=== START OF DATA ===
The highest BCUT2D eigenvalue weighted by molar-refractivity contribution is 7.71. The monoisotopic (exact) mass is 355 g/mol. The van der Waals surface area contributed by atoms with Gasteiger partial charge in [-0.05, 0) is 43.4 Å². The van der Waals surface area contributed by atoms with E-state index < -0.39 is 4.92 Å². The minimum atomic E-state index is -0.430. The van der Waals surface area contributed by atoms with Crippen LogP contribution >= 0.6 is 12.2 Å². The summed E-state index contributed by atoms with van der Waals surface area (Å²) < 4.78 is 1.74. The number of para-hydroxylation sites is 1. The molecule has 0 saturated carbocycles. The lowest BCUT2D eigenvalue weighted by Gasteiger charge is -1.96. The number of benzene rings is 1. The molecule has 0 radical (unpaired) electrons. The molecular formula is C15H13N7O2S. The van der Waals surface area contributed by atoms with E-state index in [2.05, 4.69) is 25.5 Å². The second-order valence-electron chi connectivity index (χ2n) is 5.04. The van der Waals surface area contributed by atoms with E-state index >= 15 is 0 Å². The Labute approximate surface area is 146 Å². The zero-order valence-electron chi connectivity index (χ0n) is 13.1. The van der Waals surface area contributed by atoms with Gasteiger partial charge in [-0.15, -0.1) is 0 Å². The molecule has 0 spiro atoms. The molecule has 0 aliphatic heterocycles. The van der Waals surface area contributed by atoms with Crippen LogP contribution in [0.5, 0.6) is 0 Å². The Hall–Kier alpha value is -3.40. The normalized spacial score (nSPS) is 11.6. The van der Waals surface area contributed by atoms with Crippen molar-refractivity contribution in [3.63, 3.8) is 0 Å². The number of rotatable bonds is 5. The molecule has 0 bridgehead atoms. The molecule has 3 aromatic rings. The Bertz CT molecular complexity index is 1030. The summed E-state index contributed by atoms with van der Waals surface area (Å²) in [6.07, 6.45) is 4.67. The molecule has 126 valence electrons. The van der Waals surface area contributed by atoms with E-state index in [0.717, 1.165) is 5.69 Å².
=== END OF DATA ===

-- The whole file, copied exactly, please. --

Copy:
The highest BCUT2D eigenvalue weighted by molar-refractivity contribution is 7.71. The monoisotopic (exact) mass is 355 g/mol. The van der Waals surface area contributed by atoms with Gasteiger partial charge in [-0.05, 0) is 43.4 Å². The van der Waals surface area contributed by atoms with E-state index < -0.39 is 4.92 Å². The minimum atomic E-state index is -0.430. The van der Waals surface area contributed by atoms with Crippen LogP contribution >= 0.6 is 12.2 Å². The summed E-state index contributed by atoms with van der Waals surface area (Å²) < 4.78 is 1.74. The number of para-hydroxylation sites is 1. The molecule has 0 saturated carbocycles. The lowest BCUT2D eigenvalue weighted by Gasteiger charge is -1.96. The number of benzene rings is 1. The molecule has 0 radical (unpaired) electrons. The molecular formula is C15H13N7O2S. The van der Waals surface area contributed by atoms with E-state index in [2.05, 4.69) is 25.5 Å². The second-order valence-electron chi connectivity index (χ2n) is 5.04. The van der Waals surface area contributed by atoms with E-state index >= 15 is 0 Å². The Labute approximate surface area is 146 Å². The zero-order valence-electron chi connectivity index (χ0n) is 13.1. The van der Waals surface area contributed by atoms with Gasteiger partial charge in [-0.15, -0.1) is 0 Å². The molecule has 0 spiro atoms. The molecule has 0 aliphatic heterocycles. The van der Waals surface area contributed by atoms with Crippen LogP contribution in [0.5, 0.6) is 0 Å². The Hall–Kier alpha value is -3.40. The normalized spacial score (nSPS) is 11.6. The van der Waals surface area contributed by atoms with Crippen molar-refractivity contribution in [3.63, 3.8) is 0 Å². The number of rotatable bonds is 5. The molecule has 0 bridgehead atoms. The molecule has 3 aromatic rings. The Bertz CT molecular complexity index is 1030. The summed E-state index contributed by atoms with van der Waals surface area (Å²) in [6.07, 6.45) is 4.67. The molecule has 126 valence electrons. The van der Waals surface area contributed by atoms with E-state index in [0.717, 1.165) is 5.69 Å².